Chapter 8 – Hernando
Today, we wish to take a break from our memoir to remember and honor our fallen friend and comrade, Hernando Descante del Morrow, who most may recall simply as Harry. It has been 10 years since Harry fell, in the service of his compadres, his country, and His Honor, that is, His Honor Judge Julio de la Sic Semper Magnanimous, or Judge Julio, for short. Ah, yes, El Juego Julio! But his is a remembrance for another day. Today, we honor Harry.
It was a fine day, the day Harry fell, at least up to that point. Afterwards, it wasn’t such a fine day. Not only was the land beset with the usual plagues, tornadoes, locusts and floods, it was beset with sorrow and, dare we say, grief, as word of Harry’s demise spread across it. Many rumors and much fake news about Harry and the events that precipitated his fall were propagated from all corners such that the truth was even harder to find than Harry’s body. Bandolero, however, found it (the truth, not the body), with toil and persistence after turning over and searching beneath rock upon rock, or rock after rock. In either case, it was an exhausting and far from diminutive undertaking on Bandolero’s part, something that none other than the most faithful of friends would have undertaken. But, he did, because he is Bandolero, and such is Bandolero’s way. What he ultimately found was, at first, unbelievable but, in the final analysis, true beyond belief. An earthquake had opened a hole of terrifying proportions into which Harry had been sucked in a gigantic gulp of nature. One can only try, if so inclined, to imagine the terror that must have gripped Harry as he clung to the edge of the gaping hole in those final seconds before he lost his grip. Yes, into it he did fall, as assuredly as if pushed by a surging crowd out of control in that sort of crushing terror that can only be wrought by the sudden and unexpected arrival of horribly disfigured and ugly alien beings from another world beyond comprehension whose mission is the eradication of all life on the planet. Yes, try to imagine the unimaginable horror that enveloped poor Harry at that moment, alone and without hope of rescue or salvation, for Harry knew in that instant that he had done things during his lifetime from which there could be no salvation. On the other hand, it is possible that, finding himself gripped in the iron hand of self-realization, Harry had succumbed to ennui and despair and simply fell in. Either way, Harry was going to hell.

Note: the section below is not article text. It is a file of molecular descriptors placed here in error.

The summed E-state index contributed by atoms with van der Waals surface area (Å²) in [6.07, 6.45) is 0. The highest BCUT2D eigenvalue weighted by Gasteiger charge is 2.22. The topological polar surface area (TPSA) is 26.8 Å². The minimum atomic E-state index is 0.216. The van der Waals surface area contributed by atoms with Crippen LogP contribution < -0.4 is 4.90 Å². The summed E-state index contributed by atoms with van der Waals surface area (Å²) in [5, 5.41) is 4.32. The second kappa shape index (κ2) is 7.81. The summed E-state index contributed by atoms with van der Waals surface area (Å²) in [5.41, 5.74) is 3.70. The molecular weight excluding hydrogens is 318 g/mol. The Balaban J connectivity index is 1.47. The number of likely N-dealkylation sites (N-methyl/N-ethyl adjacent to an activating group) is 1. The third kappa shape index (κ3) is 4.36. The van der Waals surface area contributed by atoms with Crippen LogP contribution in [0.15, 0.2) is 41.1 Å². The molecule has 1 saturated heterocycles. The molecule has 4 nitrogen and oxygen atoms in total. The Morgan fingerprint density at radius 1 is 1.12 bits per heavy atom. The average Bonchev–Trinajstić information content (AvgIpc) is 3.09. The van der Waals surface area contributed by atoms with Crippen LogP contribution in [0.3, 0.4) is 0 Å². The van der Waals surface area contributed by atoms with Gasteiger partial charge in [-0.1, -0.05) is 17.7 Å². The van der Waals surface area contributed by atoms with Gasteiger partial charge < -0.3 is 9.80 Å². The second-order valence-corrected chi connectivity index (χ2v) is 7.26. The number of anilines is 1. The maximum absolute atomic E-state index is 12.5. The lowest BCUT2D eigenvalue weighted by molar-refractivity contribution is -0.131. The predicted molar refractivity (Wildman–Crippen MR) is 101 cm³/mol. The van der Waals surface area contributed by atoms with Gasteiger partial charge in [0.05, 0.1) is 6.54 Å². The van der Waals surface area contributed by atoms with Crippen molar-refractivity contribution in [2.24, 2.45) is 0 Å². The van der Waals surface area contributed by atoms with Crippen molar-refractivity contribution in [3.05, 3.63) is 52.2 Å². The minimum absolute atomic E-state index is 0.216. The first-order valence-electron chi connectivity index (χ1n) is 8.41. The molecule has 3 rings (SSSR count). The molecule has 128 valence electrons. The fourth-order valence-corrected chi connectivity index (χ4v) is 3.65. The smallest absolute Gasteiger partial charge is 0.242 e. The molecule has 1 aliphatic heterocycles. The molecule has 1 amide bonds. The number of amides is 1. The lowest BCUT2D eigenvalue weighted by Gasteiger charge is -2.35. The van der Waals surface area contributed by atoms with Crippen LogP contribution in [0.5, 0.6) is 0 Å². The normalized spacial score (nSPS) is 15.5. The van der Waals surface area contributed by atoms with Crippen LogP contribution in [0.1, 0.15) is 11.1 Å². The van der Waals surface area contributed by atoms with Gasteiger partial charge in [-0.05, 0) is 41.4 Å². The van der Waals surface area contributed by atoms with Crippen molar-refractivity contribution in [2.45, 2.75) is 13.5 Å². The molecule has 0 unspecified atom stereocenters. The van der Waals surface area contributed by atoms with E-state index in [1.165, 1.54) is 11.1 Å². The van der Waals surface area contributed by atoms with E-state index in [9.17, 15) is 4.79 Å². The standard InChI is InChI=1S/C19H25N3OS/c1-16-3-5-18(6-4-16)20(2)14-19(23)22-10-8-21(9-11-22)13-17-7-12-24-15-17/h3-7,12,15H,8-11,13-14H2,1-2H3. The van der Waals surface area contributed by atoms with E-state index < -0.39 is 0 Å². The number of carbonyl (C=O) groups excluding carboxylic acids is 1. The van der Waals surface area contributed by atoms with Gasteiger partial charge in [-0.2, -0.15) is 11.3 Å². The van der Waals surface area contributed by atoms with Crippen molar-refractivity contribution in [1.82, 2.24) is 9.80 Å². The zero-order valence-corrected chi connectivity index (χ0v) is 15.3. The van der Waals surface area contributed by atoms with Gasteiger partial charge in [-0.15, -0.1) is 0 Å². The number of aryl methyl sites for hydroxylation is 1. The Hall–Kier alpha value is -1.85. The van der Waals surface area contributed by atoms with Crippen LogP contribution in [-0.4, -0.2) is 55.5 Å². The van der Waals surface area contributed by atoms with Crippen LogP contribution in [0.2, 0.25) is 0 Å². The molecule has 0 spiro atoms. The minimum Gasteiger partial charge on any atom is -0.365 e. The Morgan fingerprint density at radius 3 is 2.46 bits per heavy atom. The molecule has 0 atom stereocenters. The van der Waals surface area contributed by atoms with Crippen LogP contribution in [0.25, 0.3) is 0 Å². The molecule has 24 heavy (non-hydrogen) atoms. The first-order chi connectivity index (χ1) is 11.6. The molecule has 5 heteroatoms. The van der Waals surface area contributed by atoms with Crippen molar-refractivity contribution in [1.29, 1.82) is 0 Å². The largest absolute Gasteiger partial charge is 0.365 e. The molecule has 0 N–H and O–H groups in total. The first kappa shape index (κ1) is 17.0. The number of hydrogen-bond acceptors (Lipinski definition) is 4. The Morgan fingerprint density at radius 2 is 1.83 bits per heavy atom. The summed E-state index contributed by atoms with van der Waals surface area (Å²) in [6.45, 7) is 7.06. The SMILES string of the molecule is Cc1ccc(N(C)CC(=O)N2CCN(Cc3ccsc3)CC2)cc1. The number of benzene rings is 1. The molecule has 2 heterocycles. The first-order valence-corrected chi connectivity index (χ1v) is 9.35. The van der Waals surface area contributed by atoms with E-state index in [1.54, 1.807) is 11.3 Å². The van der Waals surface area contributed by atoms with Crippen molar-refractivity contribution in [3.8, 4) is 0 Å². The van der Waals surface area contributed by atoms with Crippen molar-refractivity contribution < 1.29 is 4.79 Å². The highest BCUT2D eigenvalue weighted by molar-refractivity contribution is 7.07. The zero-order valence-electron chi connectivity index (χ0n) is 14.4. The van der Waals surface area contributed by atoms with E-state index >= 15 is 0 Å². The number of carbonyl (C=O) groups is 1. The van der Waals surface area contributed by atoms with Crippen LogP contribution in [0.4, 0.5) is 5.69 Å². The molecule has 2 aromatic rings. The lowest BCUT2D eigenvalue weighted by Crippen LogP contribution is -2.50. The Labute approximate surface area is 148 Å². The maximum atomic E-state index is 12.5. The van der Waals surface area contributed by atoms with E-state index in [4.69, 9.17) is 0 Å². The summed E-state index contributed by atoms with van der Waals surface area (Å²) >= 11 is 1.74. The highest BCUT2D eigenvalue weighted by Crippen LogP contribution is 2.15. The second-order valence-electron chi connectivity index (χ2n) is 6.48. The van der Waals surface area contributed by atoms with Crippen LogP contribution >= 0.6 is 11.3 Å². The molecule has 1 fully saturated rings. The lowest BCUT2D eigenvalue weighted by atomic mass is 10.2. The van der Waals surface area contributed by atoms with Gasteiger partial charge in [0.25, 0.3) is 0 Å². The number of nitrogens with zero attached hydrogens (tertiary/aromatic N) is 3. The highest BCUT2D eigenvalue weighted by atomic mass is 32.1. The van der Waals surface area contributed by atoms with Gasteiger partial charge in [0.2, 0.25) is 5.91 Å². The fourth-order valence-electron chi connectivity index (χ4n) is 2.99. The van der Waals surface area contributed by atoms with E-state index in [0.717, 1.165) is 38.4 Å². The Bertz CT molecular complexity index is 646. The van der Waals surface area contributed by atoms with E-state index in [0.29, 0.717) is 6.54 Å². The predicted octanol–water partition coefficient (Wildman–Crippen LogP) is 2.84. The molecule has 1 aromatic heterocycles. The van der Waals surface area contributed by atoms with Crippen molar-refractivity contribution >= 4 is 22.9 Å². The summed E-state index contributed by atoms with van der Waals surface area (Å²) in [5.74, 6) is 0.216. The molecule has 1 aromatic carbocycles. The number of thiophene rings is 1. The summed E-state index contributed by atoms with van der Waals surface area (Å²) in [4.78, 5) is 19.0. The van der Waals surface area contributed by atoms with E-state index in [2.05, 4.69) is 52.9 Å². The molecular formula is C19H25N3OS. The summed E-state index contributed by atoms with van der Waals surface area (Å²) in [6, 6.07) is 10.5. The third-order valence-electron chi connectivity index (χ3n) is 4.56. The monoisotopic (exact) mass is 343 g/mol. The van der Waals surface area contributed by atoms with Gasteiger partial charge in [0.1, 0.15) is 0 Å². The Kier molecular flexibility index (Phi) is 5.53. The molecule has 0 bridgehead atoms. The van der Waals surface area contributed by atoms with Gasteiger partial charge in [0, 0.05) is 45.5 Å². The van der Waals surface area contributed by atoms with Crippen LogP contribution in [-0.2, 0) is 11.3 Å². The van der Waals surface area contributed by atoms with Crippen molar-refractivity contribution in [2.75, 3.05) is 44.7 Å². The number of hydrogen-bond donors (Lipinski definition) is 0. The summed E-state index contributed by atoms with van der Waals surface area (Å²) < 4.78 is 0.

Teetering on the edge of that gaping abyss, El Bandolero spied a singular rock that seemed to be calling to him. This was, indeed, fortunate, for in reaching out toward it he regained his balance and was saved from the same fate that swallowed Harry. Upon grasping the stone, Bandolero found upon one side of it the words that Harry had, in those final moments of tortured self-awareness and insight, inscribed: “Santo Diablo, tómame porque estoy listo. /s/ Hernando Descante del Morrow, su servante.” As the tears began to flow down El Bandolero’s cheeks, he discovered the inscription on the other side of the rock: “Santo Dios, tómame porque estoy listo. /s/ Hernando Descante del Morrow, su servante.” “Well,” thought El Bandolero, “Harry always did try to cover his bases but, either way, he’s gone now.”
Those who happen to be wandering along the same path that was taken that fateful day by Hernando Descante del Morrow can, if they are alert, spot the memorial placed there by Bandolero, the memorial inscribed by Harry himself as his last living act, other than screaming his lungs out as he plummeted to the bowels of the earth.